23rd - 25th October

 The last few days have been simply superb with a wide range of migrants and some superb rarities to cap off whats been an excellent period of Easterlies. 

The 23rd isn't called the magical 23rd for no reason, our 23rd started with large flocks of Thrushes pouring over the obs and it was a Thrush that sent us into early delirium as our second White's Thrush of the Autumn was discovered on the scaffolding of the Beacon! Only the islands fourth record so to have two in an Autumn is simply nuts! The next not so heart racing bird was a Scaup on Brides, new for the year but not quite a White's Thrush! Next up was a 'probable' Central Asian Lesser Whitethroat found in the garden at Bewan, quite a smart little subspecies that even called after a while revealing it's 'Blue Tit esq machine gun rattle'. While we were attempting to catch the CALWH (I'm not typing it out again) a phone call to say there was Eastern Black Redstart around the punds at the Beacon got us furling the net and running across the sodden grass to lock eyes on this rare Eastern subspecies. Quite the day, despite two of the mega's being subspecies it still made for informative and exciting birding, the fact all three megas showed up within 200m of each other is slightly alarming! 

The 24th had a lot to live up too, it didn't quite manage the heights of the previous day but it was still good. Another Hornemann's Arctic Redpoll was at Lochend, our fifth (I think) of the Autumn and another Firecrest was around Cott. The second Glaucous Gull of the Autumn flew South past West Beach, another Great Spotted Woodpecker appeared at the bottom of the School Brae. Both the Eastern Black Redstart and CALWH remained in situ and a Yellowhammer at Nether Linnay was new for the year. In the evening a Short-eared Owl was trapped at Ancum and is only the 4th to ringed on the island.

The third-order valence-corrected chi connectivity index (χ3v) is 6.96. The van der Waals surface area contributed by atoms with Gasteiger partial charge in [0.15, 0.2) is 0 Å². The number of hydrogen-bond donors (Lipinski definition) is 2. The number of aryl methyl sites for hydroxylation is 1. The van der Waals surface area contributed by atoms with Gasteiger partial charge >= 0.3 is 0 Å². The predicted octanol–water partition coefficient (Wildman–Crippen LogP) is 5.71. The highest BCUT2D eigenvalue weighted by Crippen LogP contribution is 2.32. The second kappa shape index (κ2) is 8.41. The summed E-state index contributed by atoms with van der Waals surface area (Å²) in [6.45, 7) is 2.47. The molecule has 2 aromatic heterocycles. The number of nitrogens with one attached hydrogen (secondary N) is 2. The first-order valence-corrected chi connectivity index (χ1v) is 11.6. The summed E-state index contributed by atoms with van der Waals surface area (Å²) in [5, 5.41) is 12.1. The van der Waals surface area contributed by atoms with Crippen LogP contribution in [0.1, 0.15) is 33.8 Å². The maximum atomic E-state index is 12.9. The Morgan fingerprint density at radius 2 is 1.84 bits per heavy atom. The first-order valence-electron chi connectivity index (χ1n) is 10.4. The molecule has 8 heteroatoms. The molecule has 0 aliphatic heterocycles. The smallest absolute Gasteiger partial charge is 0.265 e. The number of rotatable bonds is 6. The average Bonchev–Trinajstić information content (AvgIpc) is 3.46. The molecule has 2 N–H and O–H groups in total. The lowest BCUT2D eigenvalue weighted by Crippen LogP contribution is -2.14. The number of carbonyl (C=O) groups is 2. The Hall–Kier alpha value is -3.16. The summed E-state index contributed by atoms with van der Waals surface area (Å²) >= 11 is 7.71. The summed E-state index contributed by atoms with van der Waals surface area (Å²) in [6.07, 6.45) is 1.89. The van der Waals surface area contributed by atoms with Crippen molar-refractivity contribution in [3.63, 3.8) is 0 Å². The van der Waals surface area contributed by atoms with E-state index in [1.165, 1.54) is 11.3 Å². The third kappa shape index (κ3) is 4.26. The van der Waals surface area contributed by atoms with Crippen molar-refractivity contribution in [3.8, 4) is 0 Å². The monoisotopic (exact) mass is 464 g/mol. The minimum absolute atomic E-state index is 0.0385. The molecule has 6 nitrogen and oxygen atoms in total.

The final day of the post saw the staff perhaps relax a bit with the last week being full on birding in all weathers and with the poor weather breaking it was nice to stroll around and enjoy what was lurking. The Firecrest had moved to Brigg, the was a Grey Wagtail on Tor Ness, four Greenfinch around the obs, four Long-eared Owls were trapped in Holland and a Waxwing at Holland was new for the year. 

White's Thrush

Eastern Black Redstart

'probable' Central Asian Lesser Whitethroat

Great-spotted Woodpecker